After several test drives, I realized that the Mustang -- the car I wanted more than any other -- was not for me. Not at this time, at least, especially not in the state of Michigan, where it can snow for half the year. Thus, my attention turned toward the Focus.

During my search for a new vehicle, I drove three 2012 Focuses at two different dealers. They were all fun, sporty cars that felt like an upscale version of the Saturn I had spent the last six years driving. That was both exciting and exasperating. On one hand, I loved my Saturn and hated to see it go. On the other, I wanted something that was vastly different from what I was used to driving.

I thought about going to General Motors, but I didn't really want a Malibu. I liked the Cruze but preferred the Focus.

I also thought about Mazda and Hyundai, who manufacture some of the nicest sports cars in the world. They also make a few great sedans. But I was reluctant to buy a foreign car, regardless of where it was manufactured. As my uncle says, "The car might be made here but the money still goes overseas."

Automobiles are one of the few things Americans can still profit from. I know there are many people out there who don't care about this factor, either because they don't know anyone who works in the field or because they don't understand the value of buying things that are produced domestically. But I understand that value.

Thus, I put aside my urge to drop by a Mazda dealer, ignored my desire to take a few Hyundai vehicles for a test drive, and stuck to Ford. I could (and should) have visited a GM dealer or two. But, again, I really wanted a Ford.

Great Mileage, Too Many Miles

After deciding to purchase a Focus, Dealer 5 reached out to several other dealers to track down the one I wanted. There was no obligation to buy; he said he'd get the car, I could take it for a test drive, and decide then.

On the day I came to test the car, I had to wait more than an hour for the test drive. This was odd because every other test drive I had taken -- at every dealer, including Dealer 5 -- involved a wait for no more than 10 minutes. There were excuses given ("Your car was at our other lot" and "We had to prepare it for you"). I'm not sure what "prepare" meant. But before the test drive began, I could see that it needed a wash, something the salesman had told me had already been done. No big deal -- it was a gloomy day. I can live with this. After all, the car came all the way from Grand Rapids.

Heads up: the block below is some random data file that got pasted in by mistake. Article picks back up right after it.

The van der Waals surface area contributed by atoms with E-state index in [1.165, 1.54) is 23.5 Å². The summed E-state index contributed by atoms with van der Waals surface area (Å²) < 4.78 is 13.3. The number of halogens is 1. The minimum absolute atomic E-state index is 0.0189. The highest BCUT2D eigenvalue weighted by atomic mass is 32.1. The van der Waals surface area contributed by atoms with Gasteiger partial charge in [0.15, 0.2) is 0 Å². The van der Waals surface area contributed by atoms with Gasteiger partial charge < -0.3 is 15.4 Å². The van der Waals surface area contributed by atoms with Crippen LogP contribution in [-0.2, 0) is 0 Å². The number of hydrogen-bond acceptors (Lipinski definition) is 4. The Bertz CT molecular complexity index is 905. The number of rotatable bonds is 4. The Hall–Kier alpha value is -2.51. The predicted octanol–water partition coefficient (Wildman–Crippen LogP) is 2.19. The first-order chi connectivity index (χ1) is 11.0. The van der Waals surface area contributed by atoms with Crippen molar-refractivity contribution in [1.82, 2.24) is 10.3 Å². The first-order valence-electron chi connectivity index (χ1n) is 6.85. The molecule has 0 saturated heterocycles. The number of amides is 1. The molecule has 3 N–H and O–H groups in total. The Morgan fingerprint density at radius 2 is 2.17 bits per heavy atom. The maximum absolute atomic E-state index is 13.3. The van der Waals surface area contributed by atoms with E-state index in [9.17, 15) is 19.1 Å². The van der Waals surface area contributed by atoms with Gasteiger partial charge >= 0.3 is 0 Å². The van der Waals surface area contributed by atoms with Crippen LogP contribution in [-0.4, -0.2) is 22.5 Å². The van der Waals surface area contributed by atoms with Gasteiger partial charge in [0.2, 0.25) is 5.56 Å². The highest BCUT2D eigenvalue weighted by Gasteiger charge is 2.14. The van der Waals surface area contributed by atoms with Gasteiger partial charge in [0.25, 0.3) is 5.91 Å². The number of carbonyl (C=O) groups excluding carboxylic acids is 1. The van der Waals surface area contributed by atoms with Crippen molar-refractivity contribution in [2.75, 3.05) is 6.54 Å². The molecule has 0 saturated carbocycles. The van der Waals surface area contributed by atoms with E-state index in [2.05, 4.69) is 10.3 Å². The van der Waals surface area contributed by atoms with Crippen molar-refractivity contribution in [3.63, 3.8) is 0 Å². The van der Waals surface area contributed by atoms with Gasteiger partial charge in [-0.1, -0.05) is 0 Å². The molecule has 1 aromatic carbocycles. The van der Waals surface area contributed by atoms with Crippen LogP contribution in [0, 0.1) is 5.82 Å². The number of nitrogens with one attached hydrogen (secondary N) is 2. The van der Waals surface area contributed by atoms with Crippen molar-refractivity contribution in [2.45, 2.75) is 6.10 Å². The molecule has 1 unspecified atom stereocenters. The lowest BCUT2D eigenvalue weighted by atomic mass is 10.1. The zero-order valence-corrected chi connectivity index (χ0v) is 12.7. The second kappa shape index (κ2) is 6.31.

Upon starting the engine, I noticed that it had more than 400 miles on it. This was a bit frustrating. Grand Rapids is roughly 150 miles away, which meant that someone, somewhere, had been driving my car for another 250 miles.

Thus, I had to make a choice: I could let these additional miles annoy me so much that I walk away and attempt to hunt down another Focus (which might have just as many miles on it -- or more), or I can accept this and buy the car.

I took it for a test drive, fell in love with it, and decided to take the plunge.

"Excuse Me, Sir. There's a Pig in My Car."

I returned the next day to pick up my car. I signed all the papers. Everything was good to go.

Then I walked outside, opened my car door, and discovered popcorn on the floor, crumbs in the cup holder, and a couple of marks (of grease? I'm not sure) on the dash.

This was infuriating. The salesman was upset and said he could have the car taken back and cleaned. But I didn't want it to be in their possession any longer. I had already bought the darn thing -- it was mine now. But in the hours before I picked up my vehicle, someone decided to jump in the front seat and devour a greasy a snack. In my new car!

Part of the reason why I wanted a new car was to have that wonderful new car experience. But I didn't get it. Instead, my experience wasn't all that different from the one I had when I purchased my Saturn six years ago. In both cases, I had to go home and grab a vacuum.

Lessons Learned

Next time around, I'll be going to General Motors first. Aesthetically, the company may not design my favorite cars. But I don't care. I regret not giving GM a chance before buying a Focus.

And though it may go against what I believe in, I will also give Mazda and Hyundai a fair shot. Their cars are awesome, regardless of where they're made or where the money goes.

Will I ever shop with Ford again? That depends. Right now, I'd say the answer is a definite "no." If, however, my Focus proves to be a reliable car that requires few repairs and runs well for several years, I might be persuaded to return to the company. Ford may have provided me with a horrible buying experience, but you can't put a price on a reliable vehicle.

Follow me @LouisBedigianBZ